My research primarily examines how digital technologies open up new avenues for making meaning. Much of my work focuses on the relationship between video production and academic argumentation, but I enjoy writing about they way all kinds of visuals, from data graphics to cartoons, are used to capture the public imagination of what writing is and does.

Video Production

Liddle, D., & Sherrill, J. (2023, October). Analyzing YouTube Content: Methodological Considerations for Technical Communication Research. In Proceedings of the 41st ACM International Conference on Design of Communication (pp. 18-25). link

Liddle, D., Braegger, V., Durazzi, A., Kim, Y., Kalodner-Martin, E., & Richter, J. (2022, October). Channeling Experience: Reflections on Developing a Technical Communication YouTube Channel. In Proceedings of the 40th ACM International Conference on Design of Communication (pp. 102-106). link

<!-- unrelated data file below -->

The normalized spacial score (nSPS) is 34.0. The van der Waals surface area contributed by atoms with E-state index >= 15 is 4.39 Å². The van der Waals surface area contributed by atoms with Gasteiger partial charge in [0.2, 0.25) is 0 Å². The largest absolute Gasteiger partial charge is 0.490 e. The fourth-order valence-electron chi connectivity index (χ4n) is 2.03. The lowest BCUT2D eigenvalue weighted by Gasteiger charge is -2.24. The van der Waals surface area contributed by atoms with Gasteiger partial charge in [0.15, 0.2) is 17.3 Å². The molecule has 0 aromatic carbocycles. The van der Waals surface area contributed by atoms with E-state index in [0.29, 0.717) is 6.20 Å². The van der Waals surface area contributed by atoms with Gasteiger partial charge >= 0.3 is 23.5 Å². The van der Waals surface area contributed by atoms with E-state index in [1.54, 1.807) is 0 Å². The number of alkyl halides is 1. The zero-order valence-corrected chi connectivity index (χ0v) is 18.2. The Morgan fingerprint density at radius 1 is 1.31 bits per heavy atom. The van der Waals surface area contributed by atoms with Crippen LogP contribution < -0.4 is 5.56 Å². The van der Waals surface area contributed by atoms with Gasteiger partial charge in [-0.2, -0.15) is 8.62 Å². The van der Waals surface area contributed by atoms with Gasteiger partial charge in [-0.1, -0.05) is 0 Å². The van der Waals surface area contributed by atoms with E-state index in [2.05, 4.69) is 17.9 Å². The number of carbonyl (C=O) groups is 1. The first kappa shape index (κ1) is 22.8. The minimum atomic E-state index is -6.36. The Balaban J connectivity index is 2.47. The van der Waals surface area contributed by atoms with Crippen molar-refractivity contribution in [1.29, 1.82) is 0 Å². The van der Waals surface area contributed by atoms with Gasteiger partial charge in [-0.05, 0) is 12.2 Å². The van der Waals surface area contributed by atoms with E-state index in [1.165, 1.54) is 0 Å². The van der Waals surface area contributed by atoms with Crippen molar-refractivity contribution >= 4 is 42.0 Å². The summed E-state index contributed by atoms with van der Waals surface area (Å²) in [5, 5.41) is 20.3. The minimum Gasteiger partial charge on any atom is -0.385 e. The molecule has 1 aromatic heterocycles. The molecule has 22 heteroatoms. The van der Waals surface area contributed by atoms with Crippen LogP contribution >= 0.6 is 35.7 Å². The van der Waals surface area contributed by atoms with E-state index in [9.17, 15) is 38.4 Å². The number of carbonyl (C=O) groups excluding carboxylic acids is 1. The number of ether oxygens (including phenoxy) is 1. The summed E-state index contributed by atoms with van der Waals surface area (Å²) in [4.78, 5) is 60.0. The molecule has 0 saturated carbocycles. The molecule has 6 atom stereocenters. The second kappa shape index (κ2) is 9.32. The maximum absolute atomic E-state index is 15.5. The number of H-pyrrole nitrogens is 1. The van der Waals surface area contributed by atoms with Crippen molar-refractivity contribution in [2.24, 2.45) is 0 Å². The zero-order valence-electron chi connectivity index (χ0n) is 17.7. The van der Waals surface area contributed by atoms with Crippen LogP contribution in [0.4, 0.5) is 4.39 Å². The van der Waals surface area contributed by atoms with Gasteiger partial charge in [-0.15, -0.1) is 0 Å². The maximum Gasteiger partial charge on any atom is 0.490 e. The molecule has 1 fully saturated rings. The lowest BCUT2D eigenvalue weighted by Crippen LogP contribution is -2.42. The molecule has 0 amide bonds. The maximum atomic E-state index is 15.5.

Visual Rhetoric

Liddle, D. (2016, September). Emerging guidelines for communicating with animation in mobile user interfaces. In Proceedings of the 34th ACM International Conference on the Design of Communication (pp. 1-9). link

Liddle, D. J. (2018). Beyond Animation: Toward a Rhetoric of Motion Design for Technical and Professional Writing (Doctoral dissertation, Purdue University). link


Liddle, D. (2023, July). The Goofy Roots of the Plain Language Movement: Reconsidering the Rhetorical Hedonism of ‘Gobbledygook Has Gotta Go’. In 2023 IEEE International Professional Communication Conference (ProComm) (pp. 123-127). IEEE.

Liddle, D. (2020, October). The Best Donut in Class: A Lean Approach to Visual Design in Technical Communication Pedagogy. In Proceedings of the 38th ACM International Conference on Design of Communication (pp. 1-5). link

Swacha, K. Y., Liddle, D. (2017). Book Review: Rhetoric of a Global Epidemic: Transcultural Communication About SARS.

Liddle, D. J. (2012). Inventing laughter: Comedic writing practices and the limits of pedagogical power (Doctoral dissertation, Clemson University). link